video, lambda print
5min 57sec, 504x840mm, Photographing by Yukari Hirano
I was invited to stay in the old capital of Vietnam, Hue, by an artist about the same age as me. Upon landing, I shook hands with his family and was shocked to see that his dad and grandfather didn’t have index fingers on their right hands. They had experienced two generations of war ― the Vietnam (American) War (1955-1975), the Cambodian War (1975-1989) and the Sino-Vietnamese War (1979).
To avoid being drafted, they had cut off their fingers so they couldn’t pull the trigger on a gun. Instead, both grabbed boat paddles and tried to gain asylum abroad every time war broke out, but they were never successful. What they arrived at instead was the prison camps known euphemistically as “reeducation camps.” There hasn’t been a war in Vietnam since the end of the Cold War, but the government continues to effectively limit the freedom of assembly as well as free speech. The end of the Vietnam War marked the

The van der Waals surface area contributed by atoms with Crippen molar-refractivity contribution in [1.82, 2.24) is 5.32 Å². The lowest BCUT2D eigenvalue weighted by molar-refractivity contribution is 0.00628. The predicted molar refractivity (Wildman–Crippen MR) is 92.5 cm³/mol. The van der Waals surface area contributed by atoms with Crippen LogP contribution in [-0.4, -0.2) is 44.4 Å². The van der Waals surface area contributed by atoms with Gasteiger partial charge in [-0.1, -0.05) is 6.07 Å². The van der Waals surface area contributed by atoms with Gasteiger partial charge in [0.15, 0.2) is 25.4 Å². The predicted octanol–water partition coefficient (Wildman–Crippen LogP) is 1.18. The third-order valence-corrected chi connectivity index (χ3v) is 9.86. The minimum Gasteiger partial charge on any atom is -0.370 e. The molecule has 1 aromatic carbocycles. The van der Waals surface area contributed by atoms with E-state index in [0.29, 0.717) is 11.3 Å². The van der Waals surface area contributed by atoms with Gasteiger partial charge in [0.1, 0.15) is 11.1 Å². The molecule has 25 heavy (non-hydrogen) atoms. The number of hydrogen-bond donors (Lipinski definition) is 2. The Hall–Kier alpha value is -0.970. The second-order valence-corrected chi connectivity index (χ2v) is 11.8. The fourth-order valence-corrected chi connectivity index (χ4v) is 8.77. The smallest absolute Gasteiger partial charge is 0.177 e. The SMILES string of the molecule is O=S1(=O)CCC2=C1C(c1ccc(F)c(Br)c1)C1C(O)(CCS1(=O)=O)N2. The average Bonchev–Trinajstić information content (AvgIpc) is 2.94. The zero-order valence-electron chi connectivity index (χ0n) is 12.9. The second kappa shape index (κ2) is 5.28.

gradual decline of the Cold War system and the beginning of a new global system. Capital flows into the country from all over the world but the laws don’t change. And if they aren’t going to change, the meaning of the boat has to instead: it was once for fleeing, now it's for trying to make a statement.